We are in a world where the building of walls and fences, of travel bans and other restrictions on people’s and peoples’ lives are suddenly becoming more popular.


We seem to live in a world which is limiting freedom rather than expanding it. 

We at All Nations are blessed to be situated in the countryside. Students and staff get to live and work in the countryside, surrounded by fields, even when we are only 30km from the centre of London (yes you can see the Gherkin, the Shard and Canary Wharf in the distance from the top of our hill)! One thing that you encounter a lot of in the countryside are gates; very often accompanied by a sign politely asking “please shut the gate.” Gates, in my eyes, are often seen as barriers to stop somebody coming in or going out. 

In John 10:9, Jesus says,

“I am the gate; whoever enters through me will be saved. They will come in and go out, and find pasture.”

In the ancient world, sheep were kept in a pen or I AM the Gateeven a larger courtyard area and there could have been a barrier to open, given what verse 3 says. When Jesus is speaking in verse 9 he is referring to the gate or door as an access point, not a barrier.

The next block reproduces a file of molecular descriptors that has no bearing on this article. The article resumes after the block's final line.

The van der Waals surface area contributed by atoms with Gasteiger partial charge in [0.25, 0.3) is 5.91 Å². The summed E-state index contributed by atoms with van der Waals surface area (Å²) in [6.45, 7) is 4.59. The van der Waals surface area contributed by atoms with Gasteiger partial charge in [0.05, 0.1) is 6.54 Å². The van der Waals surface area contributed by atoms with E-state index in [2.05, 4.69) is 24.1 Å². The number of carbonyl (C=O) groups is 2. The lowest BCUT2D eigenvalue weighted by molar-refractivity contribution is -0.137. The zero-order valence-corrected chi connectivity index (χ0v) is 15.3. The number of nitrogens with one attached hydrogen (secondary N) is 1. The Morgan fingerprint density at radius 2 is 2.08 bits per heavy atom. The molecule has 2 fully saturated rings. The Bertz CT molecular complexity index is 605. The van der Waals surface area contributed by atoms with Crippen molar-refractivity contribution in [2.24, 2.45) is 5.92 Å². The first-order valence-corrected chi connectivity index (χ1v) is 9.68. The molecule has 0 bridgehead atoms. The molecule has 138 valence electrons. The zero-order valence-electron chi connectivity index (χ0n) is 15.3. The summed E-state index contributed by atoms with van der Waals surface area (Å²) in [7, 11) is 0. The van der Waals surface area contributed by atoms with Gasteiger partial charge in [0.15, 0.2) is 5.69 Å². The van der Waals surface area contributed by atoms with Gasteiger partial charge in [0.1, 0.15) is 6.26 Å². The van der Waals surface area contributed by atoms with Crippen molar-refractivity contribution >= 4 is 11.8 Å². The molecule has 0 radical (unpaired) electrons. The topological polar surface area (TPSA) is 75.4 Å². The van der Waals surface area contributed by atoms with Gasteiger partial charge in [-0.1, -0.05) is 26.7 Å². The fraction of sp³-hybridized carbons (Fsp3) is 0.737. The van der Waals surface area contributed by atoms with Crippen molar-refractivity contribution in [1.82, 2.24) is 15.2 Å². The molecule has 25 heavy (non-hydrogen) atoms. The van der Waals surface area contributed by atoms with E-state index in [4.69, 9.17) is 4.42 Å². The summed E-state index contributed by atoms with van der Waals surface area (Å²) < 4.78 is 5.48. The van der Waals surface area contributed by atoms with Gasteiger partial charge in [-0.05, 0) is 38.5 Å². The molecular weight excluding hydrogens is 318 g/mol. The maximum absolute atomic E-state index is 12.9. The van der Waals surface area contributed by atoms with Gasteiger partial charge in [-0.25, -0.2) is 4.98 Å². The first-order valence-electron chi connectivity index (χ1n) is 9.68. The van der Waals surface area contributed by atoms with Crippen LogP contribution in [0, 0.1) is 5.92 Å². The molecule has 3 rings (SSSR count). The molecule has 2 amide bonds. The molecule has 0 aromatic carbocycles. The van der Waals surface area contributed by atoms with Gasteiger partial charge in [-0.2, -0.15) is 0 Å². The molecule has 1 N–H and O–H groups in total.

Jesus’ reference to being saved refers to safety. Jesus is the one who brings salvation, all the sheep has to do is to walk through the door and be safe. There is an additional reference in this verse however, and that is access to sustenance. Because he is the gate, the sheep can come in and go out, and find pasture. 

Through a relationship with Jesus Christ, we have the possibility of finding salvation and sustenance; or as verse 10 says “life to the full.” Paul talks about the way the Gospel breaks down the dividing wall between Jews and Gentiles. As a mission training college and as a member in the church body, we have the mission to announce the wall breaking gospel in a divided and fearful world.

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